The man will try just about anything to stop his persistent knee problems, and a treatment used by golfing legend Tiger Woods and tennis star Rafael Nadal, is the next option for Souths prop Sam Burgess – as he turns to platelet rich plasma injections, to curb his persistent knee problems.
The procedure is deemed as a radical one, with blood being taken from the patient, before it it spun at a very high speed to separate the plasma, before it is re-injected into the body into the damaged joint or soft tissue, in order to assist with the overall healing process.
The treatment will be a welcome relief for Burgess, who has only played a possible 36 games out of 63, in his three seasons with the South Sydney Rabbitohs.
With Burgess keen to shed his injury-prone tag, it was on the recommendation of South Sydney High Performance Manager Troy Thompson, that saw Burgess consider the PRP injections.
“They take the plasma from your blood and inject it into the injured part of your body to try and help speed up recovery,” Burgess said of his PRP treatment.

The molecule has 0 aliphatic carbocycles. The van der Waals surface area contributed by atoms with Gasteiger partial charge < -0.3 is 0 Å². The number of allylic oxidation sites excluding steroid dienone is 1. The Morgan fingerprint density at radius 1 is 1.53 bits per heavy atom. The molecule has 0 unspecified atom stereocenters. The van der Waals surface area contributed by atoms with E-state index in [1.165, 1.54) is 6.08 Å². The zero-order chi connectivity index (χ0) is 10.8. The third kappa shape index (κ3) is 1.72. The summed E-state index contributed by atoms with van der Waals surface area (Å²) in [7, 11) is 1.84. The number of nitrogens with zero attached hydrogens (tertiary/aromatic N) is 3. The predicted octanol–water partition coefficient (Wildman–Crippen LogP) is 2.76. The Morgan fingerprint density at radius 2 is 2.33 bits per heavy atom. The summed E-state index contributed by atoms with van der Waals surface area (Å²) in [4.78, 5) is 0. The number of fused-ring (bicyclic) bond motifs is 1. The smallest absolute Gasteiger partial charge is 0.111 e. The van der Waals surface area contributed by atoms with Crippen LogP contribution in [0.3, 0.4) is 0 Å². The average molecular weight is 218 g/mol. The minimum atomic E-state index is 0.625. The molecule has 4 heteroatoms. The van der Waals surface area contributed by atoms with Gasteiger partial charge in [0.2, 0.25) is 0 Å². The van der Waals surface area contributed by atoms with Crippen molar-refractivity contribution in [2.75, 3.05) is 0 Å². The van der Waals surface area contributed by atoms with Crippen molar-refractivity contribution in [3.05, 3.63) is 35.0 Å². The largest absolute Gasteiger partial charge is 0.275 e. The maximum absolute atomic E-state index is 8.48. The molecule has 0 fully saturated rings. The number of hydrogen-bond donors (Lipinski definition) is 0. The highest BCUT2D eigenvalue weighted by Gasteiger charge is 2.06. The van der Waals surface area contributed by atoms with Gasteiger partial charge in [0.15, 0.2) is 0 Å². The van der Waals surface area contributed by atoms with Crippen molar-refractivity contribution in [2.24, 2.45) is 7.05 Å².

“We’ve done everything we can, every sort of avenue we thought might help improve things. I’ve taken different vitamins, oils, I’ve tried sleeping in all these different positions. I even ended up buying this machine called a game-ready machine. It’s one of the best ice compression machines available, so I’ve got one of them at home now which has been fantastic.
“It’s been a challenging process. A lot of it comes down to your confidence.
“Hopefully I’ve seen the back end of that sort of stuff and I can stay out there for a while now.”
Thompson, who first came across the treatment during his time at the Melbourne Storm – found that a lot of AFL clubs were trialling the treatment.
“We’re always trying to push the boundaries in terms of getting our players back because every game’s so important,” Thomson said.
“I know they have been doing it for quite a while down in Melbourne with the AFL players.
“That was where I was first exposed to it.
“The big one with the PRP was Sam’s medial. They’re normally a six to eight-week injury, but we were fortunate enough to get him back in four-and-a-half weeks.
“He had three repeated PRP injections there and that really helped his recovery in terms of being able to get back nice and quickly.
“We tried a little bit with the arthroscope as well, but we didn’t have as much success as we did with the medial.
“Hopefully that’s all been cleaned up now and we won’t have any more problems.”